This contents of this page are copyright 1997 by Jay S. Hersh and may not be reproduced in whole or part without the author's express written consent. Dr. Beer ® is a registered trademark of Jay S. Hersh.
What is a trademark?
The following link http://www.ipo.org/trademarkpub.htm provides a simple, straightforward explanation of what a trademark is.
Why is the term Dr. Beer® trademarked and can I use it to refer to various beer related activities?
Lots of people who do business trademark names associated with their business practices. This is done to protect their rights to brand names they have worked hard to develop recognition for. If you've already seen the prior page on the history of Dr. Beer® you'll know that this is the case here. Registering it as a trademark protects it from being genericized. A concrete example of efforts to prevent a brand name from becoming genericized was the campaign launched by Xerox to introduce the term photocopying rather than Xeroxing. Allowing the term Xeroxing to enter the lexicon as a term for making an electrostatic reproduction would have genericized the Xerox trademark. Shredded wheat, escalator and Thermos are all examples of registered trademarks lost due to lack of policing of the mark, and subsequent generic adoption of them in the lexicon. The Xerox campaign cost lots of money.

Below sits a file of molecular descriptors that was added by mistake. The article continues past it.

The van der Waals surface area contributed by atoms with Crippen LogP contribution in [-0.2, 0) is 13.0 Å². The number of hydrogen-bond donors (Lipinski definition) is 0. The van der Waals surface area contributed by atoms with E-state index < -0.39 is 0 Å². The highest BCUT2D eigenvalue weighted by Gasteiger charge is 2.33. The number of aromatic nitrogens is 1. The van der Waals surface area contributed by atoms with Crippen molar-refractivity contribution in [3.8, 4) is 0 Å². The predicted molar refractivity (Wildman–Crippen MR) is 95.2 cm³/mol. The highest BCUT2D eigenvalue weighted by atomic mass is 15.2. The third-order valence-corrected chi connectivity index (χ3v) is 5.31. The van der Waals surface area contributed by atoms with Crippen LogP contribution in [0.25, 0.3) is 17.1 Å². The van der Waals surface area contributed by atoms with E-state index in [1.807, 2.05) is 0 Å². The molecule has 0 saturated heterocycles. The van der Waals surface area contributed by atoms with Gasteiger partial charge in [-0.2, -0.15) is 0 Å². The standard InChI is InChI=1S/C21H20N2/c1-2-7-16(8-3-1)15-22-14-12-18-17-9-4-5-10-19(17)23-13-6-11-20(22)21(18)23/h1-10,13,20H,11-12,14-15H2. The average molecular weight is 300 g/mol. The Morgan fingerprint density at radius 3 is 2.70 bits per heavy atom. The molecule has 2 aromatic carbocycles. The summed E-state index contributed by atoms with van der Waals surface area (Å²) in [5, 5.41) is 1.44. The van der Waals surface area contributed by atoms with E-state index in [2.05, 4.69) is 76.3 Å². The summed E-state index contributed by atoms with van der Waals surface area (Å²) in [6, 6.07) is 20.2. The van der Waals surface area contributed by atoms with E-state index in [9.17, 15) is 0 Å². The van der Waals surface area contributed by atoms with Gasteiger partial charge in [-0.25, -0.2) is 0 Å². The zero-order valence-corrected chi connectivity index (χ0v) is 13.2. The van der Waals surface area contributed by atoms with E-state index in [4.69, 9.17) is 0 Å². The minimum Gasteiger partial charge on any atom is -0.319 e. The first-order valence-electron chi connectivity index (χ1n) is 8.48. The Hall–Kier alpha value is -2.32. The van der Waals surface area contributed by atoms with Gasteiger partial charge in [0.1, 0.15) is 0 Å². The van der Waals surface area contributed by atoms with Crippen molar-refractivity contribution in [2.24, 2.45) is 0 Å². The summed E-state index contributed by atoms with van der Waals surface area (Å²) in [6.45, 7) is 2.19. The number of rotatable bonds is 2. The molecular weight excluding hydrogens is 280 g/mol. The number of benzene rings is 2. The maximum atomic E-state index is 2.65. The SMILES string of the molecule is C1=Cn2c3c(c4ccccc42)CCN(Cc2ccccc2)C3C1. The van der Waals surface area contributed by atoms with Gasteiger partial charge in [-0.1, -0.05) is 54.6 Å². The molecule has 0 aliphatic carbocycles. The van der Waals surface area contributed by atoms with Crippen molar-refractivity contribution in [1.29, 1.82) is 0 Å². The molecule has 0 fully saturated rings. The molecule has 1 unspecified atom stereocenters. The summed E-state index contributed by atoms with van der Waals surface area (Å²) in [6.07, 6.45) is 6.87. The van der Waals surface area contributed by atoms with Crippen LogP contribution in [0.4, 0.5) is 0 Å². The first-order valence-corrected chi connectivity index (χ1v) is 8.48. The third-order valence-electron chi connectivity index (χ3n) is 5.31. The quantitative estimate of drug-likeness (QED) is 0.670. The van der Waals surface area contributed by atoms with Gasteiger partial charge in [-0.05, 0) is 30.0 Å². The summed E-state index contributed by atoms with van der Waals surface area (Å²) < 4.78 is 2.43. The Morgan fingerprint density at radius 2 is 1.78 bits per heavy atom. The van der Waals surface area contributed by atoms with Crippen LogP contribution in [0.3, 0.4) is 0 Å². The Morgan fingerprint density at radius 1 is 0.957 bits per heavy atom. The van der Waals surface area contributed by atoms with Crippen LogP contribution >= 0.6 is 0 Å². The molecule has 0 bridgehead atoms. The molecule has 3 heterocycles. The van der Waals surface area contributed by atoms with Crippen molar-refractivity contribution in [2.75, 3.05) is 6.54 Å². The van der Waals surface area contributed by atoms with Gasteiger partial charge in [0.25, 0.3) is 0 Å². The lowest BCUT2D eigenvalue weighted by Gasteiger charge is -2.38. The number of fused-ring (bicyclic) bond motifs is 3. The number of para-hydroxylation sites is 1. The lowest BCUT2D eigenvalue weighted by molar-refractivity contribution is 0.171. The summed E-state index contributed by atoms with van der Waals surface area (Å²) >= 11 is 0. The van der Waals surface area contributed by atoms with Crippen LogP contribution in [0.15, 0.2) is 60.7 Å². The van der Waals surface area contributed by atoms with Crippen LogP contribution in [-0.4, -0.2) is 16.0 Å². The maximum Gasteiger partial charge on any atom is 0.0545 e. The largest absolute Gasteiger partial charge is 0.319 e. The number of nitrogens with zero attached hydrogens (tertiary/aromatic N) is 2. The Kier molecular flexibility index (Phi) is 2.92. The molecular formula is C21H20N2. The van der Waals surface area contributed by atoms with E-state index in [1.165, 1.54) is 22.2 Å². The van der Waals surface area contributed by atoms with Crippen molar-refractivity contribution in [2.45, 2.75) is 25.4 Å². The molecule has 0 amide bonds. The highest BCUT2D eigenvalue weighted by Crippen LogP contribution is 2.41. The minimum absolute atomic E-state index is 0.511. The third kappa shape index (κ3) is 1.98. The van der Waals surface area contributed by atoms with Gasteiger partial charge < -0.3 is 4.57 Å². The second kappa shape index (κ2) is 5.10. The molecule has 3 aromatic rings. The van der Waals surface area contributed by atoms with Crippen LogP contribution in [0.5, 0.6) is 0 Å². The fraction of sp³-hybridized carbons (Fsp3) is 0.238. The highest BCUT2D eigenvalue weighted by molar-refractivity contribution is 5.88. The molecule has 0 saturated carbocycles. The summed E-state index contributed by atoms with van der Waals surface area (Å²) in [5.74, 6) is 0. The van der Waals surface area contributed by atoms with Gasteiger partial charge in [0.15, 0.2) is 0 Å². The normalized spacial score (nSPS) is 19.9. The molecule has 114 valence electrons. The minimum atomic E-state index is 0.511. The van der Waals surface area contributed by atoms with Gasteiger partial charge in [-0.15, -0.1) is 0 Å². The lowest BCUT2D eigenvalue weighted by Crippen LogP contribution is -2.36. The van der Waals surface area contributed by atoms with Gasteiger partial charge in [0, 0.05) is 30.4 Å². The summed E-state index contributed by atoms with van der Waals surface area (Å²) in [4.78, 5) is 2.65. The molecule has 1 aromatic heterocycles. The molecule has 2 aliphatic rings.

Additionally by trademarking this mark I can allow it to continue to potentially be available to individuals for use in organizing sensory evaluation training seminars such as those described in these guidelines (see how farther down). If you wonder why trademarking it was necessary, keep reading. At about the time I filed the trademark (February of 1996), which cost me almost $300 of my own money, I had heard rumors that others were aware of the existence of the term.Having used and popularized the term for almost a decade I did not want to risk someone else trademarking it and preventing me from using it. This in fact almost happened. Some 6 months after I filed for the trademark (which took over a year to issue) I went to register the domain name drbeer.com only to find that a public relations firm operating on behalf of Miller Brewing had grabbed it (that is why I use doctorbeer.com). Miller also subsequently filed an intent to use Dr. BeerŪ as a trademark in another class separate from the one I filed in. Eventually Miller apparently abandoned their attempt to file the mark in a different class, most likely based on an office action sent them by the patent and trademark office. While I'm not aware of the content of that office action it likely raised specific conflicts between their intended usage and my usage. Given that my usage was based upon prior use rather than intent to use Miller appears to have chosen to abandon their attempt to trademark the term. Had they been successful, or preceded me, you can be sure that no one else would be allowed to use it. "But didn't you use it first?" you ask. Well with trademarks first to register has a big advantage. If someone beats you to the punch it costs a lot of money to prove prior usage and overturn the trademark, and then you still must file for it yourself and await another review process.